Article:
seemly Georgian residence, warm in colour, with some quaint woodwork; and
like most such buildings in Essex, it made a very happy marriage with the
landscape. Its dormers and fine chimneys glowed amid the dark bare trees,
and they alone would have captivated a Londoner possessing those precious
attributes, fortunately ever spreading among the enlightened
middle-classes, a motor-car, a cultured taste in architecture, and a desire
to enter the squirearchy. Audrey loathed the house. For her it was the last
depth of sordidness and the commonplace. She could imagine positively
nothing less romantic. She thought of the ground floor on chill March
mornings with no fires anywhere save a red gleam in the dining-room, and
herself wandering about in it idle, at a loss for a diversion, an ambition,
an effort, a real task; and she thought of the upper floor, a mainly
unoccupied wilderness of iron bedsteads and yellow chests of drawers and
chipped earthenware and islands of carpets, and her mother plaintively and
weariedly arguing with some servant over a slop-pail in a corner. The
images of the interior, indelibly printed in her soul, desolated her.

Mozewater she loved, and every souvenir of it was exquisite - red barges
beating miraculously up the shallow puddles to Moze Quay, equinoctial
spring-tides when the estuary was a tremendous ocean covered with foam and
the sea-wall felt the light lash of spray, thunderstorms in autumn
gathering over the yellow melancholy of deathlike sunsets, wild birds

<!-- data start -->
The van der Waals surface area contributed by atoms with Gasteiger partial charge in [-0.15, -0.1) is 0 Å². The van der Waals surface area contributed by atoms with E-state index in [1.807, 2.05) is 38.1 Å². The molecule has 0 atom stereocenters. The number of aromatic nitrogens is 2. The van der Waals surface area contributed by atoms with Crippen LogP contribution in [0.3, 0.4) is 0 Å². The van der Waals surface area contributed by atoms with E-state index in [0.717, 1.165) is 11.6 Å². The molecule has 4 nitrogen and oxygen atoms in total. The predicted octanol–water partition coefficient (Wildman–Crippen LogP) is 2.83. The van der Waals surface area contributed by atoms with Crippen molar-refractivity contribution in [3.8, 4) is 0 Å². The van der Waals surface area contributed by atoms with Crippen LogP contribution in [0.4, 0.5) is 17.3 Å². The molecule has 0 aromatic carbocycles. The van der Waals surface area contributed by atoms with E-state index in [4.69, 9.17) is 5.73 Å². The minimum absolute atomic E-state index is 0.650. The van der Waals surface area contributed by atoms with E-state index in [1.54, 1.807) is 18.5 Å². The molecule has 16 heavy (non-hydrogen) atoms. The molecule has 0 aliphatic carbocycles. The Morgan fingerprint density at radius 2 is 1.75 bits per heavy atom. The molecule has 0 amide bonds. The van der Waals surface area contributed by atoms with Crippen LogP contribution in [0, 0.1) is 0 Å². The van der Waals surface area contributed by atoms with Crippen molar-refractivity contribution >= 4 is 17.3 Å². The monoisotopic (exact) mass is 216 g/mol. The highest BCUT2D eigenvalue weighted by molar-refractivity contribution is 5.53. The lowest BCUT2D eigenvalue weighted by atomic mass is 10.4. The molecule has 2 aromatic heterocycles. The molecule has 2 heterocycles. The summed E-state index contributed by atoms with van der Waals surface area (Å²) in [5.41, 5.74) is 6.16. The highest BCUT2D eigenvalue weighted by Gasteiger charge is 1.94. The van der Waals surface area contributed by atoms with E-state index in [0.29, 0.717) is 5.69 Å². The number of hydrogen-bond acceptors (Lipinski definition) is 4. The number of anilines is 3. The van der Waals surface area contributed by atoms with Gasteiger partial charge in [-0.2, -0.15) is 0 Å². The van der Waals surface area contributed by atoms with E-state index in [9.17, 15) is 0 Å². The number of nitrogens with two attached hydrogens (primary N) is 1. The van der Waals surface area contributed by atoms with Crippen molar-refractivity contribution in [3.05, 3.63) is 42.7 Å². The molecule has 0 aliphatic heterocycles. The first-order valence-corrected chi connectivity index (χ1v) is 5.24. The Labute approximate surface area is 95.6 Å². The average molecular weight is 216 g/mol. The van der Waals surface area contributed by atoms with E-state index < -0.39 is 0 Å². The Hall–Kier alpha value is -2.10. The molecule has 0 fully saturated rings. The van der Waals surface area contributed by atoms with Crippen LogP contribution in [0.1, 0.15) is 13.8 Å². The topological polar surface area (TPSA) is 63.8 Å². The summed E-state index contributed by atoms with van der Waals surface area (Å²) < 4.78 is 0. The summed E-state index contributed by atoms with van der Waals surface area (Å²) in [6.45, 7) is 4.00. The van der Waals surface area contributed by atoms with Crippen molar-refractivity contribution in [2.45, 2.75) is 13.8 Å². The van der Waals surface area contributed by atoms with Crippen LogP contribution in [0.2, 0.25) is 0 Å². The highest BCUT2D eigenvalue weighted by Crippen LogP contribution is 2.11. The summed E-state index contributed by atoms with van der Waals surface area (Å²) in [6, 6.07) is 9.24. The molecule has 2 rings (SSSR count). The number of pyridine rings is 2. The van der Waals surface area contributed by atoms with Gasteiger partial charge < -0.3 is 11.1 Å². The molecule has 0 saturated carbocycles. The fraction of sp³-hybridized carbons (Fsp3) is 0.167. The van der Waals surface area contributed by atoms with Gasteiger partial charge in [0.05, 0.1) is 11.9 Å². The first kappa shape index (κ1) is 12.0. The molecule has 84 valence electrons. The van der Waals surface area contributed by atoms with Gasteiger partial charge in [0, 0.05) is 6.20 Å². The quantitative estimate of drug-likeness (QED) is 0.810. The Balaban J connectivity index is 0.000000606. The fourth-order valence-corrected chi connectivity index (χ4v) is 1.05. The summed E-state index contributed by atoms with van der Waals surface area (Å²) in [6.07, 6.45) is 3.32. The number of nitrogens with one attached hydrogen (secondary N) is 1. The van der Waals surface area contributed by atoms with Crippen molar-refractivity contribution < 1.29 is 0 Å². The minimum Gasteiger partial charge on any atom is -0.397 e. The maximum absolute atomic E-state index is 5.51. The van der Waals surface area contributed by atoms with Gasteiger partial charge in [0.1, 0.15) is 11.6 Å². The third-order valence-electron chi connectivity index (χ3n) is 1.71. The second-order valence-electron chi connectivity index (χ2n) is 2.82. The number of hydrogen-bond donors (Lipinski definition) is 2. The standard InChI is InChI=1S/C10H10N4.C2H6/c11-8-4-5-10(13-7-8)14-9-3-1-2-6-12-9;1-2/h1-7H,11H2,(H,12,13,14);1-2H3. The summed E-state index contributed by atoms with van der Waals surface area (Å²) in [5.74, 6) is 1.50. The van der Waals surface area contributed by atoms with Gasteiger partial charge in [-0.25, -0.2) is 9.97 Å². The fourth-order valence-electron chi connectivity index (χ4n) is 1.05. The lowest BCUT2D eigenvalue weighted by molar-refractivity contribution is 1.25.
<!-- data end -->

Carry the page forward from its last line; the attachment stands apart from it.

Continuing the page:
crying across miles of uncovered mud at early morning and duck-hunters
crouching in punts behind a waving screen of delicate grasses to wing them,
and the mysterious shapes of steamers and warships in the offing beyond the
Sand.... The sail of the receding yacht gleamed now against the Sand, and
its flashing broke her heart; for it was the flashing of freedom. She
thought of the yachtsman; he was very courteous and deferential; a mild
creature; he had behaved to her as to a woman.... Oh! To be the petted and
capricious wife of such a man, to nod commands, to enslave with a smile, to
want a thing and instantly to have it, to be consulted and to decide, to
spend with large gestures, to be charitable, to be adored by those whom you
had saved from disaster, to increase happiness wherever you went ... and to
be free!....

The little dog jumped up at her because he was tired of being ignored, and
she caught him and kissed him again and again passionately, and he wriggled
with ecstasy and licked her ears with all the love in him. And in kissing
him she kissed grave and affectionate husbands, she kissed the lovely
scenery of the Sound, and she kissed the magnificent ideal of emancipation.
But the dog had soon had enough of her arms; he broke free, sprang,
alighted, and rolled over, and arose sniffing, with earth on his black

He looked up at her inquiringly.... Strange, short-frocked blue figure
looking down at him! She had a bulging forehead; her brown eyes were
tunnelled underneath it. But what living eyes, what ardent eyes, that
blazed up and sank like a fire! What delicate and exact mirrors of the
secret traffic between her soul and the soul of the world! She had full
cheeks, and a large mouth ripe red, inviting and provocative. In the midst,
an absurd small unprominent nose that meant nothing! Her complexion was
divine, surpassing all similes. To caress that smooth downy cheek (if you
looked close you could see the infinitesimal down against the light like an
aura on the edge of the silhouette), even to let the gaze dwell on it, what
an enchantment!... She considered herself piquant and comely, and she was
not deceived. She had long hands.

The wind from afar on her cheek reminded her poignantly that she was a
prisoner. She could not go to the clustered village on the left, nor into
the saltings on the right, nor even on to the sea-wall where the new rushes
and grasses were showing. All the estuary was barred, and the winding road
that mounted the slope towards Colchester. Her revolt against injustice
was savage. Hatred of her father surged up in her like glittering lava. She